What is meant by reversing the system is this: The weight doesn't fall up, it is lifted by the kinetic energy stored in the flywheel and the upward momentum of the weight. At the start, the weight falls in a normal flywheel configuration and its potential energy is divided between the flywheel and the weight. At the end of this half cycle, the motion of the weight is reversed, possibly by a spring, and it re-enters the system on the other side of the flywheel axle (the upward side). Yes, some velocity (and thus kinetic energy) will be lost, but not enough to overcome the large advantage provided by the fact that as the weight is raised, its deceleration due to the pull of gravity diminishes as it gets higher. Because the weight is being lifted by the variable inertia configuration, its deceleration drops from 0.5g at the bottom to 0.2g at the top. It's exactly as though the gravitational field acting on the weight is weakening.
    Remember, when the weight fell, it was connected to the flywheel in the non-variable (normal) configuration, and it had a constant acceleration of 0.5g.
    This means that using the variable inertia configuration, a weight can be lifted to a higher elevation than it falls from, using nothing more than the kinetic energy produced by its own fall through a non-varying inertia configuration.

    If anyone should insist on knowing where the extra energy comes from when the system is reversed, they need only to figure out where the missing energy goes when the system is operated in the direction described on the web page. Therein lies the answer. It doesn't go anywhere. It just disappears. And when the system is reversed, energy simply appears. It was never anywhere.
  7. Aug 7, 2005 #6
    Baez is not claiming that the energy of an isolated system can change. What that page means is that if the overall energy of the gas cloud decreases (which it will do by radiation) then the temperature will increase.
  8. Aug 7, 2005 #7
    Yes, never assumed it was an isolated system. But you are right.

    He uses the Virial Theorem to show that, under certain conditions, the total energy is equal to minus the kinetic energy or equal to the one-half the potential energy. This means the rate of change of kinetic energy with respect to total energy is -1 and the rate of change of potential energy with respect to energy is 2.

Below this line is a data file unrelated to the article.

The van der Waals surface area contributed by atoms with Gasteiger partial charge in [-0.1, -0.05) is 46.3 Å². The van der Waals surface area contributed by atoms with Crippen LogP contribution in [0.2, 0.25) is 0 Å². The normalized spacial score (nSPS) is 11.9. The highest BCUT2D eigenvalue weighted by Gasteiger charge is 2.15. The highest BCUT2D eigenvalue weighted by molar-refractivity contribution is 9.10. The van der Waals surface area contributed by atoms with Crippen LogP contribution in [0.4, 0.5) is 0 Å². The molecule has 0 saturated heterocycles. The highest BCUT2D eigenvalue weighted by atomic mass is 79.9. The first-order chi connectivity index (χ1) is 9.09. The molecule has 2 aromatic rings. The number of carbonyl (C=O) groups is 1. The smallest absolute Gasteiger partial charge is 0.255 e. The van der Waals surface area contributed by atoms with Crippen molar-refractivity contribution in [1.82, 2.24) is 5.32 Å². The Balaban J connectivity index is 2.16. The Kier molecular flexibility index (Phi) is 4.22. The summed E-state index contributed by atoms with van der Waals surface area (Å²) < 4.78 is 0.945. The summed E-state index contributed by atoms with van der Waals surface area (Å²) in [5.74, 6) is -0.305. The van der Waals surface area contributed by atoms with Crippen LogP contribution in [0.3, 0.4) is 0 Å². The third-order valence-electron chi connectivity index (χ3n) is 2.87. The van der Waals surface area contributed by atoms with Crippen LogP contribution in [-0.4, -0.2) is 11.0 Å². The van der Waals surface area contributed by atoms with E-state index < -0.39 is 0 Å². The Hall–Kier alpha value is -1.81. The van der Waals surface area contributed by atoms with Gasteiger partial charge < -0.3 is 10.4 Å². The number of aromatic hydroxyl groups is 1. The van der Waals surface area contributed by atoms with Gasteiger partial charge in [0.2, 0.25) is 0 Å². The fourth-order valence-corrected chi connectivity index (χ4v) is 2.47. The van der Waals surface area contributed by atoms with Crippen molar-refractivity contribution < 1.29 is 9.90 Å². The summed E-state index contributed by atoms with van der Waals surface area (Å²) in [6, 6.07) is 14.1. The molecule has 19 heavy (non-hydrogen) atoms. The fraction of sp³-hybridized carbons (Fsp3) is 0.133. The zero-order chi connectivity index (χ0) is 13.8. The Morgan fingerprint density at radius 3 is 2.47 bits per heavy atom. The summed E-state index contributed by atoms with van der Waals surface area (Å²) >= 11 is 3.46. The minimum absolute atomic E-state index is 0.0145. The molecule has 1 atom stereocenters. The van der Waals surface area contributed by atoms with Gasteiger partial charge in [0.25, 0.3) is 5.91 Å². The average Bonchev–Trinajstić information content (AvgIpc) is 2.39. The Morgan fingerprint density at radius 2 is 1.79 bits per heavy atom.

This means the potential energy will decrease faster than the kinetic energy will increase as the clound looses energy (and hence volume).

    Baez relaxes the "energy is constant" constraint assuming that there is some process by which energy is taken away from the system.

    At the end of ther article he asks "where does the lost energy go?" This was the question I was trying to answer.

    I think I have a tentative answer. In newtonian physics, if the gas is ideal, then the energy must be constant: there is no energy loss, because there is nothing to carry the energy away.

    In quantum mechanics, where atoms have internal states, you could have energy loss via inelastic collisions and the emission of photons.

    But if we ignore QM and treat this as an ideal gas as Baez does, then what does he mean by "where does the energy go?" The only thing I could think of was gravity waves. Where else can the energy go in this model?

    And it is surprising that you can conclude, amoung other things, that as potential energy decreases faster than the kinetic energy increases just by resorting to the Virial Theorem and not specifying how the energy is lost.

    Also, the Virial theorem here assumes the existence of an inverse square law but does it still hold if there are other processes (inelastic collisions, gravity waves, or whatever) at work? Have to think about this.